DENVER — The opening of the Democratic National Convention has been like the main stop on the book tour of every left-wing pundit who has done battle on a crossfire television show.
This story first appeared in the August 26, 2008 issue of WWD. Subscribe Today.
Though the celebrities were scheduled to begin making appearances Monday night at parties thrown by magazines such as GQ and Slate, the main stars so far have been Eric Alterman, Arianna Huffington, Jonathan Alter, Samantha Power, et al.
As could perhaps be predicted, they have been ubiquitous, as easy to find on the circuit as the overheated bomb-sniffing dogs and Panasonic flat-screen televisions populating the Pepsi Center.
You’d think most of the pundit class would be elated, or at least optimistic, right now. Thanks to an Iraq war that has gone disastrously (at least until the last few months) and an economy that is in the dumps, the country has turned on its Republican president in a way that is virtually unprecedented in modern American politics.
And yet, at a slew of panels Monday hosted by the Progressive Book Club, there seemed to be as much ambivalence as ever about the direction of the Democratic Party. For all Sen. Barack Obama’s talk of “change we can believe in,” one thing that remains the same is that the Democrats are the party of self-doubt, and that means that change we can believe in changes depending on whom you ask.
Why isn’t the Democratic Party fighting more like the Republicans?
Why, conversely, does it talk so much about this? Does it even need to?
Does the party need to be more corporate friendly or does it need to begin really talking about the small number of companies that control the airwaves?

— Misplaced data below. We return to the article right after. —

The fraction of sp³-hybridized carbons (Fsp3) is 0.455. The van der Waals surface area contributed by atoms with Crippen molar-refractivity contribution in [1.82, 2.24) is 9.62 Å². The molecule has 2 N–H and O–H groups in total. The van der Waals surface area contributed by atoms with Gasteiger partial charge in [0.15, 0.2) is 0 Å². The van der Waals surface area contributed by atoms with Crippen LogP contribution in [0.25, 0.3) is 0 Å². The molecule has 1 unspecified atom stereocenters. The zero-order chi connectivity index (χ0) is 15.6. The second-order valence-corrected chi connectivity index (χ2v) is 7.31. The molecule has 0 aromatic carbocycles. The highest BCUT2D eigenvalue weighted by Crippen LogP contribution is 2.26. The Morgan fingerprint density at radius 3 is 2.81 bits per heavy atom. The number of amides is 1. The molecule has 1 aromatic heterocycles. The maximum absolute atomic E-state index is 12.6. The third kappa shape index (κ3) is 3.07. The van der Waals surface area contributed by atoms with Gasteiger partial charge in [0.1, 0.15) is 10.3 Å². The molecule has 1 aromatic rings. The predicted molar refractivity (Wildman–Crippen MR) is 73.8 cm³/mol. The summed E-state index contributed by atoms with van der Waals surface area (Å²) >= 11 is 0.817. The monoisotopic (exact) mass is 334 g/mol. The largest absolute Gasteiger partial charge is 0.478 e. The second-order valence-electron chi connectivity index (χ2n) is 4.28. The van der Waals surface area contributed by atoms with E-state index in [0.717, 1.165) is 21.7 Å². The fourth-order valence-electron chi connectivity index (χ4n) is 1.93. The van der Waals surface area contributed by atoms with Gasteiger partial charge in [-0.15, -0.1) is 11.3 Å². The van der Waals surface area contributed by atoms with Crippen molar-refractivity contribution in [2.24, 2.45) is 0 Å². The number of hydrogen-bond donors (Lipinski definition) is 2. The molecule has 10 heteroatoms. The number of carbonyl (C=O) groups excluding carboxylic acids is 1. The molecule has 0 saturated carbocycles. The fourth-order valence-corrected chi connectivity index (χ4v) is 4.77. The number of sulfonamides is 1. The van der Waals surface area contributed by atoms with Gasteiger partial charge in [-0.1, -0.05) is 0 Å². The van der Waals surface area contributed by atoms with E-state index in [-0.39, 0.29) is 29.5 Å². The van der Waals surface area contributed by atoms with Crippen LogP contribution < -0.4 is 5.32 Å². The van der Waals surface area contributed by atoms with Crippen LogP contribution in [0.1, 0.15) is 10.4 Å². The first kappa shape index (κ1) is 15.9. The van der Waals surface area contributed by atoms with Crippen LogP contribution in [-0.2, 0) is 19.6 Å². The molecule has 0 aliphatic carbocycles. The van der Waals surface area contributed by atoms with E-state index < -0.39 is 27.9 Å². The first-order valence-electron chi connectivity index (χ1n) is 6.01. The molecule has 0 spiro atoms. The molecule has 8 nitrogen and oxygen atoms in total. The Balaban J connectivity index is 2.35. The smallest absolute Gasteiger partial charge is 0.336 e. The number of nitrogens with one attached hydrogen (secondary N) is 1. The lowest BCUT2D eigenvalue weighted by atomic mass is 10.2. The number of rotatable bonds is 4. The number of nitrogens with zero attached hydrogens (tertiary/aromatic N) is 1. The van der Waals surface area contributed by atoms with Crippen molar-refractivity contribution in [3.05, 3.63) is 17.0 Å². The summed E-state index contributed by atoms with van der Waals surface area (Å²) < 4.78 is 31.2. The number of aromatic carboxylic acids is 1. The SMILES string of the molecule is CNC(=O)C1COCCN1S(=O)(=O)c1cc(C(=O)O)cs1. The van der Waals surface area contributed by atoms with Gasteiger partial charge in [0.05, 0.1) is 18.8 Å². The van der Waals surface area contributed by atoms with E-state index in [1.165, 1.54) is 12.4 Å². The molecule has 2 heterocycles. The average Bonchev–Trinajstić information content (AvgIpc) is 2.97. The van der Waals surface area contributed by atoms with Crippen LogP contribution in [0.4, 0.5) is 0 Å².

Jane Mayer is a New Yorker writer and terrorism expert whose book, “The Dark Side,” argues that in, addition to the moral dilemma posed by torture, coercive techniques against alleged terrorists have proven time and again to be less effective than a carrot-and-stick approach. Yet Monday, at a lunch cohosted with Media Matters, she was saying that “liberals are afraid to make an opening on national security issues.”
The author and media critic Alterman was criticizing the left’s failure to forge alliances with military personnel who have criticized the war in Iraq.
David Sirota, author of the “The Uprising,” was incensed that the left talks more of winning than of forging a real progressive agenda.
Huffington was cautioning against a move to the center in an effort to appeal to swing voters. “Do you want a repeat of 2002 and 2004?” she asked. “Equivocating and triangulating? We had John Kerry putting on his hunting outfit to show people he was one of them. Those ways of campaigning will not win the election in 2008. The thing that will win is appealing to unlikely progressive voters.”